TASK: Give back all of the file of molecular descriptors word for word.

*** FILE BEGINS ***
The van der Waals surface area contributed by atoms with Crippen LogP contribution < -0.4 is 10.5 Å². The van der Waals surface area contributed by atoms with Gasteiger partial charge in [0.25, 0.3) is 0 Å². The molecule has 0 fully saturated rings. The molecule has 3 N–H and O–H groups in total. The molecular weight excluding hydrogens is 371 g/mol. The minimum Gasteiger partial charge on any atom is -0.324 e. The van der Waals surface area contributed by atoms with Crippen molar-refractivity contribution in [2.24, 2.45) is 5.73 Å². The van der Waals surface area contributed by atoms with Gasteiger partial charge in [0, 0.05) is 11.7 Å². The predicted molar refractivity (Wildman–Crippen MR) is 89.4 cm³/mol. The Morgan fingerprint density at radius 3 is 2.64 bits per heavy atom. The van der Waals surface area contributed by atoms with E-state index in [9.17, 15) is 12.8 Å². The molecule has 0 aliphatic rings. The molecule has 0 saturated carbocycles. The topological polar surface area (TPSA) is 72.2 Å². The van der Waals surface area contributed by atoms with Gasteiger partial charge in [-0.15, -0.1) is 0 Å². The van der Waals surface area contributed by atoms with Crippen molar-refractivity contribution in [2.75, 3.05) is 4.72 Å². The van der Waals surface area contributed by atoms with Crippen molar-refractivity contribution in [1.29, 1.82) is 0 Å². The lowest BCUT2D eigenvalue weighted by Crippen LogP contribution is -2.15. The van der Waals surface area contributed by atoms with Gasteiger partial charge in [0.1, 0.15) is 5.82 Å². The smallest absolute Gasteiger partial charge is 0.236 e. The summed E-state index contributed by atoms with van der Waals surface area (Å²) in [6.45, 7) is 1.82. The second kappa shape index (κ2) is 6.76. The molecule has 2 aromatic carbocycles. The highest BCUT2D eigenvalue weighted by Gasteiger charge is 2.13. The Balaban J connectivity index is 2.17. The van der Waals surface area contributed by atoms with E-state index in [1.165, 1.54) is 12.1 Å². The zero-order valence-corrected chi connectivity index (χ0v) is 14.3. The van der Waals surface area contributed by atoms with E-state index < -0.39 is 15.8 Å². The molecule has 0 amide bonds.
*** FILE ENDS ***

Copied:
The van der Waals surface area contributed by atoms with Crippen LogP contribution < -0.4 is 10.5 Å². The van der Waals surface area contributed by atoms with Gasteiger partial charge in [0.25, 0.3) is 0 Å². The molecule has 0 fully saturated rings. The molecule has 3 N–H and O–H groups in total. The molecular weight excluding hydrogens is 371 g/mol. The minimum Gasteiger partial charge on any atom is -0.324 e. The van der Waals surface area contributed by atoms with Crippen molar-refractivity contribution in [2.24, 2.45) is 5.73 Å². The van der Waals surface area contributed by atoms with Gasteiger partial charge in [0, 0.05) is 11.7 Å². The predicted molar refractivity (Wildman–Crippen MR) is 89.4 cm³/mol. The Morgan fingerprint density at radius 3 is 2.64 bits per heavy atom. The van der Waals surface area contributed by atoms with E-state index in [9.17, 15) is 12.8 Å². The molecule has 0 aliphatic rings. The molecule has 0 saturated carbocycles. The topological polar surface area (TPSA) is 72.2 Å². The van der Waals surface area contributed by atoms with Gasteiger partial charge in [-0.15, -0.1) is 0 Å². The van der Waals surface area contributed by atoms with Crippen molar-refractivity contribution in [2.75, 3.05) is 4.72 Å². The van der Waals surface area contributed by atoms with Crippen molar-refractivity contribution in [1.29, 1.82) is 0 Å². The lowest BCUT2D eigenvalue weighted by Crippen LogP contribution is -2.15. The van der Waals surface area contributed by atoms with Gasteiger partial charge in [0.1, 0.15) is 5.82 Å². The smallest absolute Gasteiger partial charge is 0.236 e. The summed E-state index contributed by atoms with van der Waals surface area (Å²) in [6.45, 7) is 1.82. The second kappa shape index (κ2) is 6.76. The molecule has 2 aromatic carbocycles. The highest BCUT2D eigenvalue weighted by Gasteiger charge is 2.13. The Balaban J connectivity index is 2.17. The van der Waals surface area contributed by atoms with E-state index in [1.165, 1.54) is 12.1 Å². The zero-order valence-corrected chi connectivity index (χ0v) is 14.3. The van der Waals surface area contributed by atoms with E-state index < -0.39 is 15.8 Å². The molecule has 0 amide bonds.